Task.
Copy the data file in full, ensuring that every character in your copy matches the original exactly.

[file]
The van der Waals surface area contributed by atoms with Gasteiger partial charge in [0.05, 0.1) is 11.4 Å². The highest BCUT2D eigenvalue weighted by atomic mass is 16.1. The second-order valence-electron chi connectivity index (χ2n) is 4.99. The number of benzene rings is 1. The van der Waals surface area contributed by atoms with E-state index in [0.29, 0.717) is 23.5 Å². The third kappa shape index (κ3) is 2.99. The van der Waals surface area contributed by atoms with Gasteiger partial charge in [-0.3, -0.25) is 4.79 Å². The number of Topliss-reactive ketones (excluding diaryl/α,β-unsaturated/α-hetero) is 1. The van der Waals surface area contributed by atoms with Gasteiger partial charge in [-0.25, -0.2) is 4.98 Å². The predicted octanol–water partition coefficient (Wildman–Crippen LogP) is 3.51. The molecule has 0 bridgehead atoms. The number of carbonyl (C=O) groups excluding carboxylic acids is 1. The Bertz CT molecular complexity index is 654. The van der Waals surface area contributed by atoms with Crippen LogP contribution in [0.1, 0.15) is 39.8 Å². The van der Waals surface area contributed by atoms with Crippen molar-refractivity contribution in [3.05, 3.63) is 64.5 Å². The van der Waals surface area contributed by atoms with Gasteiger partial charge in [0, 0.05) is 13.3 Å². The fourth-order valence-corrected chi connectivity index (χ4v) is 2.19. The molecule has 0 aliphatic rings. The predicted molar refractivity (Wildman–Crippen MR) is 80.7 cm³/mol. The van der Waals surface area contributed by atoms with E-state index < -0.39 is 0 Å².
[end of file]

The van der Waals surface area contributed by atoms with Gasteiger partial charge in [0.05, 0.1) is 11.4 Å². The highest BCUT2D eigenvalue weighted by atomic mass is 16.1. The second-order valence-electron chi connectivity index (χ2n) is 4.99. The number of benzene rings is 1. The van der Waals surface area contributed by atoms with E-state index in [0.29, 0.717) is 23.5 Å². The third kappa shape index (κ3) is 2.99. The van der Waals surface area contributed by atoms with Gasteiger partial charge in [-0.3, -0.25) is 4.79 Å². The number of Topliss-reactive ketones (excluding diaryl/α,β-unsaturated/α-hetero) is 1. The van der Waals surface area contributed by atoms with Gasteiger partial charge in [-0.25, -0.2) is 4.98 Å². The predicted octanol–water partition coefficient (Wildman–Crippen LogP) is 3.51. The molecule has 0 bridgehead atoms. The number of carbonyl (C=O) groups excluding carboxylic acids is 1. The Bertz CT molecular complexity index is 654. The van der Waals surface area contributed by atoms with Crippen LogP contribution in [0.1, 0.15) is 39.8 Å². The van der Waals surface area contributed by atoms with Crippen molar-refractivity contribution in [3.05, 3.63) is 64.5 Å². The van der Waals surface area contributed by atoms with Gasteiger partial charge in [0, 0.05) is 13.3 Å². The fourth-order valence-corrected chi connectivity index (χ4v) is 2.19. The molecule has 0 aliphatic rings. The predicted molar refractivity (Wildman–Crippen MR) is 80.7 cm³/mol. The van der Waals surface area contributed by atoms with E-state index < -0.39 is 0 Å².